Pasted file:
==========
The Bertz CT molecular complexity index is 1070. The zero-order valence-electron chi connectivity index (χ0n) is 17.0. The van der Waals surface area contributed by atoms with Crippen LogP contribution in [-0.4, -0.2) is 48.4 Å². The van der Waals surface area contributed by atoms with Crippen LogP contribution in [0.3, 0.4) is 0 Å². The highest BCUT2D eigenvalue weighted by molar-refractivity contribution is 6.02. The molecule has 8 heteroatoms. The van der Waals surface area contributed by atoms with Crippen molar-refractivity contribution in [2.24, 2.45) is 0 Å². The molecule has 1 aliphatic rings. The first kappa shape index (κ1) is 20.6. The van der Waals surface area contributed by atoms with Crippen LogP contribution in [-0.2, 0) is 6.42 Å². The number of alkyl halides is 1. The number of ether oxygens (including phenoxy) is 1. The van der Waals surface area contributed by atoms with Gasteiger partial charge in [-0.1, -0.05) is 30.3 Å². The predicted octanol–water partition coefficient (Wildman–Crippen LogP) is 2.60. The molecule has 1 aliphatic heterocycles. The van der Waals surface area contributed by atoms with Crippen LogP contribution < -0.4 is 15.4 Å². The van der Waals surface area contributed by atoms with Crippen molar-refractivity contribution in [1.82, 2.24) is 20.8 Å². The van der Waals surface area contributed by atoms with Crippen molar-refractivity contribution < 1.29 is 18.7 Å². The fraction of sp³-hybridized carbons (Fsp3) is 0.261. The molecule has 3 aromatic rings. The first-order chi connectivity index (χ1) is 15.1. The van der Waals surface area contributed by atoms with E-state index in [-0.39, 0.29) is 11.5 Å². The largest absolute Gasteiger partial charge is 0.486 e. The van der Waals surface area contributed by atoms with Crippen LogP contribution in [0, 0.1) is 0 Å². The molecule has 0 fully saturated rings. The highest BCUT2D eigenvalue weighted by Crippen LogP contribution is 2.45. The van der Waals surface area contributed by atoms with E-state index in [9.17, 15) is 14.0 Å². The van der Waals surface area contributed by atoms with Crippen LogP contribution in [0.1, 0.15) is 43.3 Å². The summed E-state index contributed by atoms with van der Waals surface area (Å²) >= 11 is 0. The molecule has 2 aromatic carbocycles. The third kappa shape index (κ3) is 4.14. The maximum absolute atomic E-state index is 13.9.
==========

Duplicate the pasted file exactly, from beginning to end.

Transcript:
The Bertz CT molecular complexity index is 1070. The zero-order valence-electron chi connectivity index (χ0n) is 17.0. The van der Waals surface area contributed by atoms with Crippen LogP contribution in [-0.4, -0.2) is 48.4 Å². The van der Waals surface area contributed by atoms with Crippen LogP contribution in [0.3, 0.4) is 0 Å². The highest BCUT2D eigenvalue weighted by molar-refractivity contribution is 6.02. The molecule has 8 heteroatoms. The van der Waals surface area contributed by atoms with Crippen molar-refractivity contribution in [2.24, 2.45) is 0 Å². The molecule has 1 aliphatic rings. The first kappa shape index (κ1) is 20.6. The van der Waals surface area contributed by atoms with Crippen LogP contribution in [-0.2, 0) is 6.42 Å². The number of alkyl halides is 1. The number of ether oxygens (including phenoxy) is 1. The van der Waals surface area contributed by atoms with Gasteiger partial charge in [-0.1, -0.05) is 30.3 Å². The predicted octanol–water partition coefficient (Wildman–Crippen LogP) is 2.60. The molecule has 1 aliphatic heterocycles. The van der Waals surface area contributed by atoms with Crippen LogP contribution < -0.4 is 15.4 Å². The van der Waals surface area contributed by atoms with Crippen molar-refractivity contribution in [1.82, 2.24) is 20.8 Å². The van der Waals surface area contributed by atoms with Crippen molar-refractivity contribution < 1.29 is 18.7 Å². The fraction of sp³-hybridized carbons (Fsp3) is 0.261. The molecule has 3 aromatic rings. The first-order chi connectivity index (χ1) is 15.1. The van der Waals surface area contributed by atoms with E-state index in [-0.39, 0.29) is 11.5 Å². The largest absolute Gasteiger partial charge is 0.486 e. The van der Waals surface area contributed by atoms with Crippen LogP contribution in [0, 0.1) is 0 Å². The molecule has 0 fully saturated rings. The highest BCUT2D eigenvalue weighted by Crippen LogP contribution is 2.45. The van der Waals surface area contributed by atoms with E-state index in [9.17, 15) is 14.0 Å². The van der Waals surface area contributed by atoms with Crippen LogP contribution in [0.1, 0.15) is 43.3 Å². The summed E-state index contributed by atoms with van der Waals surface area (Å²) >= 11 is 0. The molecule has 2 aromatic carbocycles. The third kappa shape index (κ3) is 4.14. The maximum absolute atomic E-state index is 13.9.